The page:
06th May2011

Seizures and syringes

by Dutchcloggie

As mentioned before, JD has trouble swallowing things and this is only getting worse. Her medication is all in liquid form because she struggles getting it in with tablets. She has a syringe driver with steroids which dispenses the medication over a 24 hour period. However, up till yesterday she still had to take her anti-seizure medication orally. I would draw the liquid from a bottle and squirt it in to her mouth and beg & pray for her to swallow it. As she needed 4 syringes in total, it had become a complete struggle and I was getting frustrated with worry about not getting the complete dose in her. I am sure JD was getting annoyed and upset with me trying to force her to swallow.

Syringe DriverSo a solution was concocted. We were offered a number of different options. One of them was to give JD a suppository with the anti-seizure stuff 3 times a day. No thanks. Another option was to give her a different drug in smaller doses 4 times a day. This would not really solve the swallowing issue so this too was rejected. That left the option of inserting a second syringe driver with a drug called Midazolam. This is an anti-seizure drug which is also used as an anesthetic. To put it simply, it prevents seizures by making people sleepy.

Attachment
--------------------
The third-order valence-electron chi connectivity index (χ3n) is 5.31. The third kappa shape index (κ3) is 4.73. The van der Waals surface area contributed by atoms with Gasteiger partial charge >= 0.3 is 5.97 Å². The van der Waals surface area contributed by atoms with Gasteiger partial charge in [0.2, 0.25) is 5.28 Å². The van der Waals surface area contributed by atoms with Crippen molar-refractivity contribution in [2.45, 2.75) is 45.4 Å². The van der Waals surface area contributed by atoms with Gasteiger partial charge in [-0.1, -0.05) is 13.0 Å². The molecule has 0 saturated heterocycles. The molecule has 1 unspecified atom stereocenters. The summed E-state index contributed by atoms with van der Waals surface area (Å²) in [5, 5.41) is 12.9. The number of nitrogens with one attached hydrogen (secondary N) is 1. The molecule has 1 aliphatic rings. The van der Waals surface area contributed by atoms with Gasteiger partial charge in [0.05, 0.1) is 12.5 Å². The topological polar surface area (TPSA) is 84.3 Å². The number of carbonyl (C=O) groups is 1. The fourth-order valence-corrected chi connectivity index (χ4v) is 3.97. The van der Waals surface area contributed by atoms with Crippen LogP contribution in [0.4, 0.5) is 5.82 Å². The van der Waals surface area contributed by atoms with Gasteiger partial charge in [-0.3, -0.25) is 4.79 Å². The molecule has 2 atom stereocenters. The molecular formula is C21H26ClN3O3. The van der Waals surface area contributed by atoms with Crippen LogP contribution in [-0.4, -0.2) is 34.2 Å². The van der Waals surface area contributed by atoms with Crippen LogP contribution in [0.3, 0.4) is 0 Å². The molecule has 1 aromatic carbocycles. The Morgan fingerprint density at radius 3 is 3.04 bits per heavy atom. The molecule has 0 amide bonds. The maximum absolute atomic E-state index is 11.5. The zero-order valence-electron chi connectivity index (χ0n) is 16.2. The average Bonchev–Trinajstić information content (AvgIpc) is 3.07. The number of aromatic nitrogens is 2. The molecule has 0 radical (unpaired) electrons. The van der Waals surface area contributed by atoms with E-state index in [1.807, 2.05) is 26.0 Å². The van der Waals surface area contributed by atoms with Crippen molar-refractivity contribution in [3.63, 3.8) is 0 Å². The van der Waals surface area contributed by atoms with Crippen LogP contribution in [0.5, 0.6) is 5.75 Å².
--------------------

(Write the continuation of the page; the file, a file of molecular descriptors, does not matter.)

In anticipation of this change in medication, I had not given JD her full dose of oral medication in the morning, preferring not to battle with her. Unfortunately, JD had a seizure during the day as the nurse ran late and only set up the syringe driver late in the afternoon. It was only a small seizure so I wasn’t too worried.

Then, later that evening, she had another one. I felt a bit sorry for her two visitors who were sitting at her bedside. It must be very upsetting, especially as they had not seen JD for about 6 years.

I checked with the evening nurse to see what to do if there were any further, larger, seizures and then I went to bed. But just before I turned off the light, I checked the new syringe driver with Midazolam. And I noticed it had actually not dispensed any drugs at all since the nurse set it up in the afternoon! No wonder JD was having fits, she had no medication for a whole day! I rang the excellent Primecare Rapid Response team and they sent a nurse with a new syringe driver and it was all sorted. Phew!

It made me feel a lot better to know there was a clear cause for JD’s seizures. I would have been much more worried & upset if the seizures happened despite having new, stronger medication. JD and I slept through the night, the two syringe drivers buzzing away reassuringly by JD’s side.

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